The class covered matchstick quilting, radiating designs, gentle curves, spirals, and text. I was inspired by all the cool things I could do with my trusty walking foot, but still a little nervous to try them.

But this quilt demanded it. The circle in the TARDIS block, the swirls around the screwdriver, the curving flames of the explosion… they all said “quilt curves on here!”

So l listened and quilted sectioned curves over the TARDIS block.

AND THEY DIDN’T COMPLETELY SUCK. I mean, they aren’t perfect by any stretch of the imagination but wow, they came out so much better than I expected! The hardest part was slowing down.

I’m so happy I went for it. I felt high about my accomplishment for like a week. I’m really excited to try some of the other techniques taught in the class. (It’s this class, if you’re interested.)

I also did crosshatch quilting over the little panel. Old habits die hard. Ha ha.

It finished at about 22 in x 29 in. There are the little corner pockets on the back to insert a dowel for hanging. Because I was shipping this internationally, I couldn’t send a dowel with it. The box would have been too big / shipping costs too much.

So I included a couple binder clips, which is how I hung up all the mini quilts I made before I started putting the dowel pockets on things. This way my friend can still hang it up even if she doesn’t have the inclination or ability to get a dowel.

Finish: Elephants on Parade

I have a lot of cousins… and they keep having kids.

Katie is expecting her first!

A quick peek at her baby registry for ideas showed me a lot of gray and some jungle animals… oh, look – elephants!

Gray elephants? I dig it. I freaking love gender-neutral baby quilts.

chair

This is my attempt at a “magazine style” finish photo. I mean… well… here’s hoping I get better at it.

I considered the options available to me that required hardly any thought, because my brain is lazy lately: the elephant Patch Pal, a previously purchased an elephant block pattern from eQuiltPatterns, the Elephant Abstractions pattern…

I wasn’t in love with any of those for this quilt, so I decided to poke around some more online and I stumbled across Elephant Parade by Sew Fresh Quilts.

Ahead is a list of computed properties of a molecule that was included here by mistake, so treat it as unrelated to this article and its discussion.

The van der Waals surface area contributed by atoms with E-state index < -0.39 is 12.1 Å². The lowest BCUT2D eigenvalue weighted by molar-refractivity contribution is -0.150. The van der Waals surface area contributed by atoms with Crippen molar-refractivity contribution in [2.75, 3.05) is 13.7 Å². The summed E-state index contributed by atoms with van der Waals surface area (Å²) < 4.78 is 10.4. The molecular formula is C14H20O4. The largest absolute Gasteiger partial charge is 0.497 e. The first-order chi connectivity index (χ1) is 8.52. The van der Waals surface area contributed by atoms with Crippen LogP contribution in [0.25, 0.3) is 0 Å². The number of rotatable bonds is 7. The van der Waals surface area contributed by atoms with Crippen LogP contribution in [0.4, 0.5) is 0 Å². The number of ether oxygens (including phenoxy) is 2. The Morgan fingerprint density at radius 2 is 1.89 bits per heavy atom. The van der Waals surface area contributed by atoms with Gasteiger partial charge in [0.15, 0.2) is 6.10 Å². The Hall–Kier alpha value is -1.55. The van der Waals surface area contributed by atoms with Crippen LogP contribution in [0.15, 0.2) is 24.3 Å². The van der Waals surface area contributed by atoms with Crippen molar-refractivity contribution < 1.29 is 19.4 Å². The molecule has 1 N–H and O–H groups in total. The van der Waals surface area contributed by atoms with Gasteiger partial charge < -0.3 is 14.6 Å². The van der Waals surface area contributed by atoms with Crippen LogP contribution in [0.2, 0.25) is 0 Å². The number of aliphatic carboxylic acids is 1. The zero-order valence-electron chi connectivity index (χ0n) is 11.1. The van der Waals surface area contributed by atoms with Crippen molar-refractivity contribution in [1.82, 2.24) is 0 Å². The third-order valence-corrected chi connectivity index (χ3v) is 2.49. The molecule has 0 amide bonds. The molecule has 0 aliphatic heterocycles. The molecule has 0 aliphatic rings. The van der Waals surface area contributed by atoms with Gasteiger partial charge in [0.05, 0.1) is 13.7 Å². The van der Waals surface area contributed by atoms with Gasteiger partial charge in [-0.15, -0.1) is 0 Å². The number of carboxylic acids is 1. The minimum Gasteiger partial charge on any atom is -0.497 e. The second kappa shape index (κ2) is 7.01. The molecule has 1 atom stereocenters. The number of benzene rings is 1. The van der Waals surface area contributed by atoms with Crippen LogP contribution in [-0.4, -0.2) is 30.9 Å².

elephantquilt

It was super cute! And the pattern was free on her blog! It was a great size for a baby quilt! I was pretty sure I could make it from stash!

It was perfect!

Almost… it required embroidery and applique. I hate doing applique and I have another project that requires a lot of embroidery, and therefore I wanted to avoid embroidery on this if I could.

So I modified her patterns, which are all traditional piecing, to paper piecing patterns so I could add in eyes and bird legs.

elephants

And then, since I wasn’t bound by traditional piecing, I got a little carried away and tweaked other things, making everything slightly more complicated and time consuming. Because I was on a time crunch, so that made total sense…

I tweaked the bird and the leaves on the flowers to make the shapes more pleasing to me.

Only the puff flower (as I call it) was included in the pattern on her blog, but she used a tulip in her sample. I liked the tulip, so I drafted one using her picture as a guide.

I randomly decided I wanted the third flower to also be different, so I drafted a pansy. (This may or may not have been influenced by how much I am playing Animal Crossing: Pocket Camp, where you can grow tulips and pansies.)

pansy

Since I modified the patterns a little, I modified the title a little too, but credit where credit is due. My changes are minor – this is definitely a Sew Fresh Quilts pattern.

I originally planned on quilting a crosshatch. I was picturing 2in but for some reason I started doing it at 1in. I quilted all the lines going one way and intended to do the opposite direction the next day. But after sleeping on it, I decided it was quilted enough.

I think this quilt is so sweet. I love the overall white and grey with the pops of color.

What’s that, you say? I explicitly said in my post on the Pink and Purple Irish Chains that giving a quilt that’s mostly white to a kid is not a good idea?

Do I contradict myself?
Very well then I contradict myself,
(I am large, I contain multitudes.)

Quilt finished at approximately… ummm, I forgot to measure, but it definitely counts as a large finish for my 2018 goals. I think it’s like 45 x  52.

Overall, I’m really happy with how my version came out. I’m sure Katie will love it.